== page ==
Preorder Letters to Melville by Jaime Zuckerman now!

Shipment begins March 23rd, 2018

Limited Edition Print Run of 100.

In one chapter, you let yourself be seen as a writer, struggling under the weight of words and whale flesh. The whale was immeasurable in the end, and your pen never caught up. If you felt too small, how then are the rest of us to fare?

Language is both limiting and limitless. I read that there is no mention of blue in ancient texts—Odysseus sailed a sea the color of ox blood. The only explanation: there was simply no word for blue. Without it, the Greeks couldn’t perceive their vast sky and sea. I find this hard to believe.

One time, I nearly lost an eye to a fishhook. When I left the hospital there was a white moth on the pavement. It was white as exactly white is. Not an absence. I knew it was the only time in my life, my eye suddenly precious, that I would be able to see such color. Our senses absorb, then filter what would overwhelm us.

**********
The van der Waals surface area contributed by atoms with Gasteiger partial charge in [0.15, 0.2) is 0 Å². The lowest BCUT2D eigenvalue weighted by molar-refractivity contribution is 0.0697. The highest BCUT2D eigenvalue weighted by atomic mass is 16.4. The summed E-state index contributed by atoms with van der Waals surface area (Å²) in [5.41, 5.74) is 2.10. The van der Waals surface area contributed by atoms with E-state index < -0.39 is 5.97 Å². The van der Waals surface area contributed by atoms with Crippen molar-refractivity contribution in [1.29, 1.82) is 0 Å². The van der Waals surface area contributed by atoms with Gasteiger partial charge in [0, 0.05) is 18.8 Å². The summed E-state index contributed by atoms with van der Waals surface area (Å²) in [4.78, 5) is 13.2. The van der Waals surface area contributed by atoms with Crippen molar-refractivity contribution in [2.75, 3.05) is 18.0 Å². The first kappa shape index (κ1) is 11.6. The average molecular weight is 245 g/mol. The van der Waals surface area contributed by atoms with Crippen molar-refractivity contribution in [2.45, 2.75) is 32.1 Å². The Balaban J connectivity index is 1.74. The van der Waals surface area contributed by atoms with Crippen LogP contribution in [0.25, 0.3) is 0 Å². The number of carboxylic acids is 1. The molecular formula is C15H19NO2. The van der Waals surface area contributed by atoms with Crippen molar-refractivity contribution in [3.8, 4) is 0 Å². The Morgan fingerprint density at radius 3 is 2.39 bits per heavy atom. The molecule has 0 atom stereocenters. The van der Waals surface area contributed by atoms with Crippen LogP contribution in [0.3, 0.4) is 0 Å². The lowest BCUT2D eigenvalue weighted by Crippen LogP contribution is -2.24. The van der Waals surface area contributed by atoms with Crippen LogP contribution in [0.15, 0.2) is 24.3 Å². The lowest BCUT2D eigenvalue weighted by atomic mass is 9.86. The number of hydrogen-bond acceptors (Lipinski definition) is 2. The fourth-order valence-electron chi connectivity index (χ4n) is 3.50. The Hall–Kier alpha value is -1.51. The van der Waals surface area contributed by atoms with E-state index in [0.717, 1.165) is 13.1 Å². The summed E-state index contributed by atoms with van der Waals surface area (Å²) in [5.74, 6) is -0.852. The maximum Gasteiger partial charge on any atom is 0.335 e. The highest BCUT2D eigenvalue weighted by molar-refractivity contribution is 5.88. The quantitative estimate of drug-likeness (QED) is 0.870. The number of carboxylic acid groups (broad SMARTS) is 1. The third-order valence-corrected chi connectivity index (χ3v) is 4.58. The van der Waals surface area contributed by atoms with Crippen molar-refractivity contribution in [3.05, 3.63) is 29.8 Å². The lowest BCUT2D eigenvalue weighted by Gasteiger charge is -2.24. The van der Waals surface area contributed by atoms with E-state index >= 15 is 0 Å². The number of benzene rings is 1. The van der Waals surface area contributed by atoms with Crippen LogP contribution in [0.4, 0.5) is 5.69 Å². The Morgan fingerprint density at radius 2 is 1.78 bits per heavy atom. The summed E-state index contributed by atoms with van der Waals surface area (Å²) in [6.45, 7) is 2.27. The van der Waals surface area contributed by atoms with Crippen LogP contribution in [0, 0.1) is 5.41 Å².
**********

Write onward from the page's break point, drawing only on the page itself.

So when there is a shift in the hum of the world from major to minor, I do not have the language to tell you. People offer explanations that seem trite—moon phases and neurotransmitters—but some things cannot be spoken. Only you can hunt the unseen world convincingly.

The rest of us are minor characters, doomed. We either lack language—I thirst for it—or we drown in it, talking emptily and battering each other senseless with too many words.

More excerpts from the book:
Souvenir Lit
Ghost Proposal

Jaime Zuckerman teaches and writes in Boston. She is the author of two chapbooks: Letters to Melville (Ghost Proposal) and Alone in this Together (Dancing Girl Press, 2016). Her poems appear or are forthcoming in Cosmonauts Avenue, Forklift: Ohio, NightBlock, Souvenir Lit, Foundry, and other journals. She is the Editor-in-Chief/poetry editor for Redivider, art director for Sixth Finch, and a senior reader for Ploughshares.



Our previous chapbook...

Impressions in the Language of a Lantern's Wick by Jake Syersak